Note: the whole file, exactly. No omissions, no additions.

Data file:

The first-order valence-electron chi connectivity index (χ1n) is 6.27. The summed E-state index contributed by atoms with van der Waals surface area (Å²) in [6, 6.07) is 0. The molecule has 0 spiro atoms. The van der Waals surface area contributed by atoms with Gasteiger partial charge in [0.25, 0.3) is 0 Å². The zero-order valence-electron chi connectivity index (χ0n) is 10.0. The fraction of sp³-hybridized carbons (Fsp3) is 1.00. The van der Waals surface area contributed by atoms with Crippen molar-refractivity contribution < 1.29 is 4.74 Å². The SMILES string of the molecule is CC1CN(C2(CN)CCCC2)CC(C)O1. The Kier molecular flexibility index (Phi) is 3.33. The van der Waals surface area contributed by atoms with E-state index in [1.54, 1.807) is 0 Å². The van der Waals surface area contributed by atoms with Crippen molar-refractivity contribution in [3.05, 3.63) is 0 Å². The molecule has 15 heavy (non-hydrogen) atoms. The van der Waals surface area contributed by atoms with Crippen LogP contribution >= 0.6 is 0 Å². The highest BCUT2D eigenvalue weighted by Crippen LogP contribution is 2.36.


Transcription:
The first-order valence-electron chi connectivity index (χ1n) is 6.27. The summed E-state index contributed by atoms with van der Waals surface area (Å²) in [6, 6.07) is 0. The molecule has 0 spiro atoms. The van der Waals surface area contributed by atoms with Gasteiger partial charge in [0.25, 0.3) is 0 Å². The zero-order valence-electron chi connectivity index (χ0n) is 10.0. The fraction of sp³-hybridized carbons (Fsp3) is 1.00. The van der Waals surface area contributed by atoms with Crippen molar-refractivity contribution < 1.29 is 4.74 Å². The SMILES string of the molecule is CC1CN(C2(CN)CCCC2)CC(C)O1. The Kier molecular flexibility index (Phi) is 3.33. The van der Waals surface area contributed by atoms with E-state index in [1.54, 1.807) is 0 Å². The van der Waals surface area contributed by atoms with Crippen molar-refractivity contribution in [3.05, 3.63) is 0 Å². The molecule has 15 heavy (non-hydrogen) atoms. The van der Waals surface area contributed by atoms with Crippen LogP contribution >= 0.6 is 0 Å². The highest BCUT2D eigenvalue weighted by Crippen LogP contribution is 2.36.